Anyway, I was at a dinner party one time several years ago. I was a new pastor, with a lot of student debt, struggling to pay the bills—all because I, you know, answered God’s call into ministry. Meanwhile, there was a man there who was very successful. He had money. He had a start-up. He had great business success. He was from Germany. His name was Jorg. So I’m at this party making small talk with Jorg, and he asks me what I do for a living, and I tell him I’m a pastor, and he literally bursts out laughing. And he apologizes and says, “I’m sorry… I know that there are pastors out there, I’ve just never met one before”—and he may as well have just said it: “I’ve never met anyone crazy enough or foolish enough to actually be one. Pastors, you see, don’t belong in my circle of friends. Why don’t you do something productive with your life? Why don’t you make something of yourself?”

In that moment, I felt about as small and ashamed of myself as I used to feel when I struck out in Little League with two outs in the bottom of the ninth—which seemed to happen a lot when I was a kid. I’m ashamed to admit it, but there was a small part of me that wondered, “Is he right? Am I wasting my life? What do I have to show for myself? What difference am I making?” At the time I was in the process of ordination. So here I was, trying to convince the United Methodist Church that God really did call me into pastoral ministry—meanwhile, at this dinner party, I was doubting it myself.

Fast forward a year… I ran into Jorg again, this time at an Atlanta Hawks game. He came up to me and said someone invited him to church, and he reluctantly went—and to his own surprise he was now reading the Bible and praying. Every day! He became a Christian. He was saved. And just think: a year earlier a small part of me wondered whether he was right to reject faith!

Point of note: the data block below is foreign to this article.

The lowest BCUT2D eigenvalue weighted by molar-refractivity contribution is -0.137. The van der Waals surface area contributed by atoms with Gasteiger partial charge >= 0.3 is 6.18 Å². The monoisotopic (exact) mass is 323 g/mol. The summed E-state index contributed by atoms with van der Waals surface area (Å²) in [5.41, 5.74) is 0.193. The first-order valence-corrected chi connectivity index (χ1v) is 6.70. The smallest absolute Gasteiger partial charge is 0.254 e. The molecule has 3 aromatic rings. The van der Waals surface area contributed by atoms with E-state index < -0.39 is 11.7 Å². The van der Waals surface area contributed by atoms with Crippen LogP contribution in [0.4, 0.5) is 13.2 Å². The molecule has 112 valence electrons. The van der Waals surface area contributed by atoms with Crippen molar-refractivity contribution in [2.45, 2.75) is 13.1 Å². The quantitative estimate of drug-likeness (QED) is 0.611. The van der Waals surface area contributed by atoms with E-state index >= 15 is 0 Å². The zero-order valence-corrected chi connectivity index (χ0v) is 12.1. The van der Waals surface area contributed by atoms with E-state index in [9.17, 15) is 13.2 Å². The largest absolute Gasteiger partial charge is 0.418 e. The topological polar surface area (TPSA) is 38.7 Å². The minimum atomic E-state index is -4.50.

All that to say, I’m not like Joseph: he was willing to be willing to die for his faith; back then I was hardly willing to suffer a small insult for mine. Because I was trusting not in God but in an idol—worldly success. I was looking to that idol to rescue me, to give my life meaning and purpose.

I’m not saying that I’m a hundred-and-eighty degrees removed from from the person I was eight years ago. God knows the battle against my sinful pride rages on. But I am saying that God has used pain and suffering—he has used incredibly difficult circumstances—which I would never choose for myself, to shape me into the slightly better man that I am today—and into the better man that I will become by God’s grace. I know that from the bottom of my heart! I need God to do that for me! I thank God that he does!

Do you believe that? Which is another way of asking, “Do you believe the sign of Emmanuel?” which the prophet Isaiah offered to King Ahaz in Isaiah chapter 7, which the angel offered to Joseph in today’s scripture: “Look, the virgin shall conceive and bear a son, and they shall name him Emmanuel,” which means, “God is with us.”

Have you lost your job? “God is with you.” Are you grieving the loss of a loved one? “God is with you.” Are you struggling to pay the bills? “God is with you.” Struggling in your marriage? “God is with you.” Struggling with your grades? “God is with you.” Struggling with your health? “God is with you.” Struggling with your business? “God is with you.”

[Invitation to pray the Wesleyan Covenant Prayer.]